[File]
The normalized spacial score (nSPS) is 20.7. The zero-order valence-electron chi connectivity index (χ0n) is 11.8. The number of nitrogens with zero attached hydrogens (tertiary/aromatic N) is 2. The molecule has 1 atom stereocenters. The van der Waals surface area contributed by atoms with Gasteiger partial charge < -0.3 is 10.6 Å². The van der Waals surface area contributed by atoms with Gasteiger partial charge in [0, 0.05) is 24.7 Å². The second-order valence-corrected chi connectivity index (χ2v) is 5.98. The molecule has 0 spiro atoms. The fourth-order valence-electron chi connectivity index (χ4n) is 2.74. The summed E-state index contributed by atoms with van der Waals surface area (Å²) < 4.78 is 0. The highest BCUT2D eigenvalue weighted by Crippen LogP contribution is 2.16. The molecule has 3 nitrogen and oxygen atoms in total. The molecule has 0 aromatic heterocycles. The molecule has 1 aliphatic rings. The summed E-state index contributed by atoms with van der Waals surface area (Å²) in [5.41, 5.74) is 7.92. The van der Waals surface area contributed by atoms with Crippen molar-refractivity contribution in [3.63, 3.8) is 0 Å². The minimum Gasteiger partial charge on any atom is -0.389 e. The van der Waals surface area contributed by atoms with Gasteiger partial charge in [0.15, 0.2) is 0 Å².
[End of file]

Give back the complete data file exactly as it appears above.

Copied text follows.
The normalized spacial score (nSPS) is 20.7. The zero-order valence-electron chi connectivity index (χ0n) is 11.8. The number of nitrogens with zero attached hydrogens (tertiary/aromatic N) is 2. The molecule has 1 atom stereocenters. The van der Waals surface area contributed by atoms with Gasteiger partial charge < -0.3 is 10.6 Å². The van der Waals surface area contributed by atoms with Gasteiger partial charge in [0, 0.05) is 24.7 Å². The second-order valence-corrected chi connectivity index (χ2v) is 5.98. The molecule has 0 spiro atoms. The fourth-order valence-electron chi connectivity index (χ4n) is 2.74. The summed E-state index contributed by atoms with van der Waals surface area (Å²) < 4.78 is 0. The highest BCUT2D eigenvalue weighted by Crippen LogP contribution is 2.16. The molecule has 3 nitrogen and oxygen atoms in total. The molecule has 0 aromatic heterocycles. The molecule has 1 aliphatic rings. The summed E-state index contributed by atoms with van der Waals surface area (Å²) in [5.41, 5.74) is 7.92. The van der Waals surface area contributed by atoms with Crippen molar-refractivity contribution in [3.63, 3.8) is 0 Å². The minimum Gasteiger partial charge on any atom is -0.389 e. The van der Waals surface area contributed by atoms with Gasteiger partial charge in [0.15, 0.2) is 0 Å².